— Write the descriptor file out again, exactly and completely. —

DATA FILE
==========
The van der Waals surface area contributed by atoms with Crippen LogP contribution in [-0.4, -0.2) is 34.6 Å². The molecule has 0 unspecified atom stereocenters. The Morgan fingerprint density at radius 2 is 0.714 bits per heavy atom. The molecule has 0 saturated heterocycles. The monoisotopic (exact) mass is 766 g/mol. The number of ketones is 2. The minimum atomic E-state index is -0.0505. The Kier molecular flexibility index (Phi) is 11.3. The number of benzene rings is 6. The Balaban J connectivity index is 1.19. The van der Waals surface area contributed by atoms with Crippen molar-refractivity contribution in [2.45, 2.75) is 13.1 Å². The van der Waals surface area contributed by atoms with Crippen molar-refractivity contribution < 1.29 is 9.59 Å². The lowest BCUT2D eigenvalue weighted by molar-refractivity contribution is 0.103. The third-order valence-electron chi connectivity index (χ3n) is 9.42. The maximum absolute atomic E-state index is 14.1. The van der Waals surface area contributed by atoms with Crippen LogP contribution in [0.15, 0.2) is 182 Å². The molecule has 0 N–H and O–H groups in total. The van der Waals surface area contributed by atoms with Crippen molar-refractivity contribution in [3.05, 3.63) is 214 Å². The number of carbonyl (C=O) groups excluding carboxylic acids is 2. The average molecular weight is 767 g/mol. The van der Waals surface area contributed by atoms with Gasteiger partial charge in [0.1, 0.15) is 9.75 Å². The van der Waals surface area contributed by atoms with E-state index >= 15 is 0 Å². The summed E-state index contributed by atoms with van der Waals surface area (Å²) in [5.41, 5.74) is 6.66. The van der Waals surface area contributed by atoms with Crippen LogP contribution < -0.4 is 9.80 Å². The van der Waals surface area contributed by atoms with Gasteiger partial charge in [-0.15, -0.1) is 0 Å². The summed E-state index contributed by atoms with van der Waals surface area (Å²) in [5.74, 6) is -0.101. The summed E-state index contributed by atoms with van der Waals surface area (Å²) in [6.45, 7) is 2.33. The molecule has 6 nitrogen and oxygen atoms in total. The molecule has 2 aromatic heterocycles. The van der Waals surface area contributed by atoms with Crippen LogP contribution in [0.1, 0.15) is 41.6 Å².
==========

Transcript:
The van der Waals surface area contributed by atoms with Crippen LogP contribution in [-0.4, -0.2) is 34.6 Å². The molecule has 0 unspecified atom stereocenters. The Morgan fingerprint density at radius 2 is 0.714 bits per heavy atom. The molecule has 0 saturated heterocycles. The monoisotopic (exact) mass is 766 g/mol. The number of ketones is 2. The minimum atomic E-state index is -0.0505. The Kier molecular flexibility index (Phi) is 11.3. The number of benzene rings is 6. The Balaban J connectivity index is 1.19. The van der Waals surface area contributed by atoms with Crippen molar-refractivity contribution in [2.45, 2.75) is 13.1 Å². The van der Waals surface area contributed by atoms with Crippen molar-refractivity contribution < 1.29 is 9.59 Å². The lowest BCUT2D eigenvalue weighted by molar-refractivity contribution is 0.103. The third-order valence-electron chi connectivity index (χ3n) is 9.42. The maximum absolute atomic E-state index is 14.1. The van der Waals surface area contributed by atoms with Crippen LogP contribution in [0.15, 0.2) is 182 Å². The molecule has 0 N–H and O–H groups in total. The van der Waals surface area contributed by atoms with Crippen molar-refractivity contribution in [3.05, 3.63) is 214 Å². The number of carbonyl (C=O) groups excluding carboxylic acids is 2. The average molecular weight is 767 g/mol. The van der Waals surface area contributed by atoms with Gasteiger partial charge in [0.1, 0.15) is 9.75 Å². The van der Waals surface area contributed by atoms with E-state index >= 15 is 0 Å². The summed E-state index contributed by atoms with van der Waals surface area (Å²) in [5.41, 5.74) is 6.66. The van der Waals surface area contributed by atoms with Crippen LogP contribution < -0.4 is 9.80 Å². The van der Waals surface area contributed by atoms with Gasteiger partial charge in [-0.15, -0.1) is 0 Å². The summed E-state index contributed by atoms with van der Waals surface area (Å²) in [5.74, 6) is -0.101. The summed E-state index contributed by atoms with van der Waals surface area (Å²) in [6.45, 7) is 2.33. The molecule has 6 nitrogen and oxygen atoms in total. The molecule has 2 aromatic heterocycles. The van der Waals surface area contributed by atoms with Crippen LogP contribution in [0.1, 0.15) is 41.6 Å².